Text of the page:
Exposed: Our Power Grid
Today’s electric power grid is very different from the one
my grandfather built in a small town in Norway during the 1930s. There
were no computer controls and the reliability was poor compared with
today’s standard. Personally, I helped develop some of the automation in
the current US grid during the late 1970s and some of those solutions
might still be operating. I was well versed with control systems, SCADA
and power-system modeling. During those days the key issues were high
uptime and low cost. Protecting against hackers and people with
malicious intent did not enter our minds.
Today the situation is very different. The electric grid is highly
automated and efficient. We enjoy a system that moves electric power
long distances with an impressive reliability. We are so accustomed to
electricity being available by the flip of a switch that we cannot
imagine what we will do if it suddenly was unavailable for extended
There is essentially no public discussion about how we might manage
if the electricity in our large cities is unavailable for days and
weeks. When a major blackout hit New York City in 1977,
it resulted in widespread looting, vandalism and violence. The blackout
that started on August 14, 2003 in Ohio resulted in a loss of 61,800 MW
of load that served 10 million people in Ontario Canada plus 45 million
people in eight states in northeast of the US. The total economic
impact of this event was about $6B.
The 2003 event lasted as little as a few hours for some people and as
long as two days for others. Can you imagine the impact of a blackout
that lasts for days and weeks? Experts with experience in analyzing the
grid know that people determined to cause damage can create huge impact.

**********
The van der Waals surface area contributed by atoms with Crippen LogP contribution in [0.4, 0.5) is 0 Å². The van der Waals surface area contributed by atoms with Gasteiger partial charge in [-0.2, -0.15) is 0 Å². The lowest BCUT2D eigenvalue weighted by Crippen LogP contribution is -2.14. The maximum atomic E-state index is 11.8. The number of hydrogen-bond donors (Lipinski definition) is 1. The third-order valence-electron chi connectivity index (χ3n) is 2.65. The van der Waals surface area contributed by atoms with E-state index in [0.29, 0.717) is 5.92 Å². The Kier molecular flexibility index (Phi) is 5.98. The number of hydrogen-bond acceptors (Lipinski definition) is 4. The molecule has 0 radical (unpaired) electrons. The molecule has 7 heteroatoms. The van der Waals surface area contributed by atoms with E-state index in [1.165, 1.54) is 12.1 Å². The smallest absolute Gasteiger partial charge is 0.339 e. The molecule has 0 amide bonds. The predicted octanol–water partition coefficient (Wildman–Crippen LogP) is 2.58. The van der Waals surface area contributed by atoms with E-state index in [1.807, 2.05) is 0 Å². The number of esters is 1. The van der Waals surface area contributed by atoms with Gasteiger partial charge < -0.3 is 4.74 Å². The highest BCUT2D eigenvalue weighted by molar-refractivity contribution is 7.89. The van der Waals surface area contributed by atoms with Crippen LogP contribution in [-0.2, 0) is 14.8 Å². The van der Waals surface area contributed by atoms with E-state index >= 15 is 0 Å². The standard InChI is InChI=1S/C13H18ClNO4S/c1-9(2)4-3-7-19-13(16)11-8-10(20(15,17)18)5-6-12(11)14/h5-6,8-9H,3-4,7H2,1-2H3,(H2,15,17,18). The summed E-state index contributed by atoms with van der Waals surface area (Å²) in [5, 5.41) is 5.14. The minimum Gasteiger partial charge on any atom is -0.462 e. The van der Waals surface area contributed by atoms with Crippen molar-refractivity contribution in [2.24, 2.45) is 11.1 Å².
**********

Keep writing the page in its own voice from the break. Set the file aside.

It is unfortunately easier to cause such damage than the public thinks.
We have for several years adequately protected the computers used by
the military, financial institutions, and others. There are best
practices to protect secrets, fend off thieves, and make sure the
computers continue working. These issues, despite receiving quite a bit
of publicity, are easier and of less consequence than protecting the
electric grid. Damaging the electric grid by a cyber attack has the
potential of having catastrophic impact. Furthermore, the source of such
an attack would probably not be traceable due to the ease of using
nested proxy servers to mask where the attack is coming from.
Unfortunately, the electric utilities appear to be unwilling to
acknowledge the seriousness of the problem and do what it takes to make
the grid more resilient. A key reason for this reluctance is that the
electric utilities are a regulated industry and they do what the state
public service commissions ask them to do. Furthermore, they usually ask
for permission from these commissions to recover their expenses before
they embark on expensive projects.
As you can see, there is a built-in mechanism to go slow, not to
spend money, and not to be proactive. The industry is simply not
organized in a manner that enables it to move rapidly in response to
accelerated sophistication of cyber hackers, some of whom are believed
to be funded by nation states.
During the last three years, I have followed the Smart Grid Cyber
Security work at National Institute of Standards and Technology (NIST).
They have coordinated the activities of about a hundred volunteers who
have debated and documented cyber security guidelines for the electric
grid resulting in a three volume document named NISTIR 7628. Unfortunately, the utilities have not adopted these results to any substantive extent.
Several years ago, a software “worm” called Stuxnet was inserted by clandestine means in the computers controlling Iran’s
uranium enrichment plant with the result that many centrifuges were made
inoperable by malicious control signals generated by Stuxnet in 2010.
Although Stuxnet is well analyzed and documented, I am not aware that
the electric power industry knows how to protect the electric grid
against this type of malware.
By discussing these issues, my hope is that the public will demand
solutions, the state utility commissions will approve rate recovery for
substantive cyber security projects, our politicians will provide
leadership and regulation, and the brightest IT minds will seek careers
in the electric utility industry. As a result, the grid my grandfather
started in his hometown and the solutions I contributed to when I was
young, will continue to provide reliable power regardless of the
intentions of bad actors.
 NISTIR 7628: Guidelines for Smart Grid Cyber Security; http://csrc.nist.gov/publications/nistir/ir7628/nistir-7628_vol1.pdf